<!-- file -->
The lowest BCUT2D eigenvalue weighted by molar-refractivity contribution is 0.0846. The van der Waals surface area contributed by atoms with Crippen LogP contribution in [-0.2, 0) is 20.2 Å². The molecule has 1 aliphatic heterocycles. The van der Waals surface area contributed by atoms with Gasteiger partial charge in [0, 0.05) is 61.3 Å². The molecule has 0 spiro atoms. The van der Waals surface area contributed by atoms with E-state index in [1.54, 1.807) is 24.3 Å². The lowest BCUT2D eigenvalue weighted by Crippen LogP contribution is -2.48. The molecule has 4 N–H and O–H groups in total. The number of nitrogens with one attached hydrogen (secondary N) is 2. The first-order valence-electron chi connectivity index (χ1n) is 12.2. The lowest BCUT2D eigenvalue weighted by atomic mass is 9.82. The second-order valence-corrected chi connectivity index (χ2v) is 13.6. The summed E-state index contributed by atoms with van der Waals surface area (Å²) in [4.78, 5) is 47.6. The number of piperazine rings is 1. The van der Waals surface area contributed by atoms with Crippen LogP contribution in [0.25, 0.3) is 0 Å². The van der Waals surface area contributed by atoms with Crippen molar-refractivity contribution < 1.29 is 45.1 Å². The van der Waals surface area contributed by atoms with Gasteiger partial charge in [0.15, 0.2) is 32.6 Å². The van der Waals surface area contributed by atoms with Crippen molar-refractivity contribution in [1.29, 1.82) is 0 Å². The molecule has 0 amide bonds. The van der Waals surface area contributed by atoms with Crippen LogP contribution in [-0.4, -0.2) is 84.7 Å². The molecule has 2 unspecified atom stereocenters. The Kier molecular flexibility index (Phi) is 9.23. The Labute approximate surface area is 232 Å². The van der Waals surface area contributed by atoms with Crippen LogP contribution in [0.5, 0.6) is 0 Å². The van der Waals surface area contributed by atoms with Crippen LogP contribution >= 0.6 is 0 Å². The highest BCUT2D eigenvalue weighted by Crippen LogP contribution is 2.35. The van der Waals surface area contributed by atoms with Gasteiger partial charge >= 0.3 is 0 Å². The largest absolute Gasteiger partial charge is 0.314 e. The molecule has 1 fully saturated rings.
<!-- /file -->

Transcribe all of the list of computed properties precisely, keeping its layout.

The lowest BCUT2D eigenvalue weighted by molar-refractivity contribution is 0.0846. The van der Waals surface area contributed by atoms with Crippen LogP contribution in [-0.2, 0) is 20.2 Å². The molecule has 1 aliphatic heterocycles. The van der Waals surface area contributed by atoms with Gasteiger partial charge in [0, 0.05) is 61.3 Å². The molecule has 0 spiro atoms. The van der Waals surface area contributed by atoms with E-state index in [1.54, 1.807) is 24.3 Å². The lowest BCUT2D eigenvalue weighted by Crippen LogP contribution is -2.48. The molecule has 4 N–H and O–H groups in total. The number of nitrogens with one attached hydrogen (secondary N) is 2. The first-order valence-electron chi connectivity index (χ1n) is 12.2. The lowest BCUT2D eigenvalue weighted by atomic mass is 9.82. The second-order valence-corrected chi connectivity index (χ2v) is 13.6. The summed E-state index contributed by atoms with van der Waals surface area (Å²) in [4.78, 5) is 47.6. The number of piperazine rings is 1. The van der Waals surface area contributed by atoms with Crippen LogP contribution in [0.25, 0.3) is 0 Å². The van der Waals surface area contributed by atoms with Crippen molar-refractivity contribution < 1.29 is 45.1 Å². The van der Waals surface area contributed by atoms with Gasteiger partial charge in [0.15, 0.2) is 32.6 Å². The van der Waals surface area contributed by atoms with Crippen molar-refractivity contribution in [1.29, 1.82) is 0 Å². The molecule has 0 amide bonds. The van der Waals surface area contributed by atoms with Crippen LogP contribution in [-0.4, -0.2) is 84.7 Å². The molecule has 2 unspecified atom stereocenters. The Kier molecular flexibility index (Phi) is 9.23. The Labute approximate surface area is 232 Å². The van der Waals surface area contributed by atoms with Crippen LogP contribution in [0.5, 0.6) is 0 Å². The van der Waals surface area contributed by atoms with Crippen LogP contribution >= 0.6 is 0 Å². The highest BCUT2D eigenvalue weighted by Crippen LogP contribution is 2.35. The van der Waals surface area contributed by atoms with Gasteiger partial charge >= 0.3 is 0 Å². The largest absolute Gasteiger partial charge is 0.314 e. The molecule has 1 fully saturated rings.